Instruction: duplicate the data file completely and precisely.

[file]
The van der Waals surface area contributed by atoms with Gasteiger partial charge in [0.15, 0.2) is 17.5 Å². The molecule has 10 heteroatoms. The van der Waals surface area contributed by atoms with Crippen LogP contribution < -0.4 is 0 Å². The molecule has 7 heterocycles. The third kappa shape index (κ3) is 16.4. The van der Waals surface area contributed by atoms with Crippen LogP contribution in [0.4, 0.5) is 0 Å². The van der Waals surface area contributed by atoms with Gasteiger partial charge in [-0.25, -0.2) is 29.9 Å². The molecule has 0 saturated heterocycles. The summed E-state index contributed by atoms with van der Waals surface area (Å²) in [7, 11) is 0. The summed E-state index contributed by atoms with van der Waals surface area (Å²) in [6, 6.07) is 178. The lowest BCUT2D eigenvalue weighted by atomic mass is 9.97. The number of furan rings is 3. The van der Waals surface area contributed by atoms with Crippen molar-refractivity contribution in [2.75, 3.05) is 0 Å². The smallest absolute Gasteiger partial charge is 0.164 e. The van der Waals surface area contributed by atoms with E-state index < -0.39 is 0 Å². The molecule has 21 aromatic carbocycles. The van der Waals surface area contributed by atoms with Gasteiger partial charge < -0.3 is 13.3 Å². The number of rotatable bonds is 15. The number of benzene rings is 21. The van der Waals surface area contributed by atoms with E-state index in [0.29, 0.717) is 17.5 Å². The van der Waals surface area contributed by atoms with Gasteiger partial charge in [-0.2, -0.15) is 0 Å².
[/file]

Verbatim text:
The van der Waals surface area contributed by atoms with Gasteiger partial charge in [0.15, 0.2) is 17.5 Å². The molecule has 10 heteroatoms. The van der Waals surface area contributed by atoms with Crippen LogP contribution < -0.4 is 0 Å². The molecule has 7 heterocycles. The third kappa shape index (κ3) is 16.4. The van der Waals surface area contributed by atoms with Crippen LogP contribution in [0.4, 0.5) is 0 Å². The van der Waals surface area contributed by atoms with Gasteiger partial charge in [-0.25, -0.2) is 29.9 Å². The molecule has 0 saturated heterocycles. The summed E-state index contributed by atoms with van der Waals surface area (Å²) in [7, 11) is 0. The summed E-state index contributed by atoms with van der Waals surface area (Å²) in [6, 6.07) is 178. The lowest BCUT2D eigenvalue weighted by atomic mass is 9.97. The number of furan rings is 3. The van der Waals surface area contributed by atoms with Crippen molar-refractivity contribution in [2.75, 3.05) is 0 Å². The smallest absolute Gasteiger partial charge is 0.164 e. The van der Waals surface area contributed by atoms with E-state index < -0.39 is 0 Å². The molecule has 21 aromatic carbocycles. The van der Waals surface area contributed by atoms with Gasteiger partial charge < -0.3 is 13.3 Å². The number of rotatable bonds is 15. The number of benzene rings is 21. The van der Waals surface area contributed by atoms with E-state index in [0.29, 0.717) is 17.5 Å². The van der Waals surface area contributed by atoms with Gasteiger partial charge in [-0.2, -0.15) is 0 Å².